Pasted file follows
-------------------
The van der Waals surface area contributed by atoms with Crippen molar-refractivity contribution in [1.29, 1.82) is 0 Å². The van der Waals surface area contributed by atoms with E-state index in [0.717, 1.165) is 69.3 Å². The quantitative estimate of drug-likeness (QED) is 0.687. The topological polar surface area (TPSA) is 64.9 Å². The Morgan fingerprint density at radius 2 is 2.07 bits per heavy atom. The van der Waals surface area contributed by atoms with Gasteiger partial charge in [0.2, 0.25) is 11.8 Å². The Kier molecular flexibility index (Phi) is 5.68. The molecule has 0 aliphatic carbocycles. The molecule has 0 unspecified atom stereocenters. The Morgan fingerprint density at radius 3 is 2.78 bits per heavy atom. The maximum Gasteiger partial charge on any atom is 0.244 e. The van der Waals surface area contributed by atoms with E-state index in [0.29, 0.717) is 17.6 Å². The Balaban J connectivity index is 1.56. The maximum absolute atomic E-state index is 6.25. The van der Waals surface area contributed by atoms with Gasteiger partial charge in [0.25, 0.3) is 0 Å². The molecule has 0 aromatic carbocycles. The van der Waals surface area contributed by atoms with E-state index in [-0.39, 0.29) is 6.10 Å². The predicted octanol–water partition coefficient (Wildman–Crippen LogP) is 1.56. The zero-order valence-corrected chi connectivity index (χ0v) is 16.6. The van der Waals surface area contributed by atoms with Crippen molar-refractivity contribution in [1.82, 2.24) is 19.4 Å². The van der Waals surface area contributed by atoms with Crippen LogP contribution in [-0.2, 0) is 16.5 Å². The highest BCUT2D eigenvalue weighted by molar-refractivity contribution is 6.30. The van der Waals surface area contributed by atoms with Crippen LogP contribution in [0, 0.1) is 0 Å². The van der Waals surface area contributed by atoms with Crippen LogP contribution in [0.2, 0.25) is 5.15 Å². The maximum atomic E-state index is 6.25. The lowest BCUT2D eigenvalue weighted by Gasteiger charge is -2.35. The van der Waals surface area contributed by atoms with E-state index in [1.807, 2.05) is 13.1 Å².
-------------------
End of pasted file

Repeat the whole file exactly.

The van der Waals surface area contributed by atoms with Crippen molar-refractivity contribution in [1.29, 1.82) is 0 Å². The van der Waals surface area contributed by atoms with E-state index in [0.717, 1.165) is 69.3 Å². The quantitative estimate of drug-likeness (QED) is 0.687. The topological polar surface area (TPSA) is 64.9 Å². The Morgan fingerprint density at radius 2 is 2.07 bits per heavy atom. The van der Waals surface area contributed by atoms with Gasteiger partial charge in [0.2, 0.25) is 11.8 Å². The Kier molecular flexibility index (Phi) is 5.68. The molecule has 0 aliphatic carbocycles. The molecule has 0 unspecified atom stereocenters. The Morgan fingerprint density at radius 3 is 2.78 bits per heavy atom. The maximum Gasteiger partial charge on any atom is 0.244 e. The van der Waals surface area contributed by atoms with E-state index in [0.29, 0.717) is 17.6 Å². The Balaban J connectivity index is 1.56. The maximum absolute atomic E-state index is 6.25. The van der Waals surface area contributed by atoms with Gasteiger partial charge in [0.25, 0.3) is 0 Å². The molecule has 0 aromatic carbocycles. The van der Waals surface area contributed by atoms with E-state index in [-0.39, 0.29) is 6.10 Å². The predicted octanol–water partition coefficient (Wildman–Crippen LogP) is 1.56. The zero-order valence-corrected chi connectivity index (χ0v) is 16.6. The van der Waals surface area contributed by atoms with Crippen molar-refractivity contribution in [1.82, 2.24) is 19.4 Å². The van der Waals surface area contributed by atoms with Crippen LogP contribution in [-0.2, 0) is 16.5 Å². The highest BCUT2D eigenvalue weighted by molar-refractivity contribution is 6.30. The van der Waals surface area contributed by atoms with Crippen LogP contribution in [0, 0.1) is 0 Å². The van der Waals surface area contributed by atoms with Crippen LogP contribution in [0.2, 0.25) is 5.15 Å². The maximum atomic E-state index is 6.25. The lowest BCUT2D eigenvalue weighted by Gasteiger charge is -2.35. The van der Waals surface area contributed by atoms with E-state index in [1.807, 2.05) is 13.1 Å².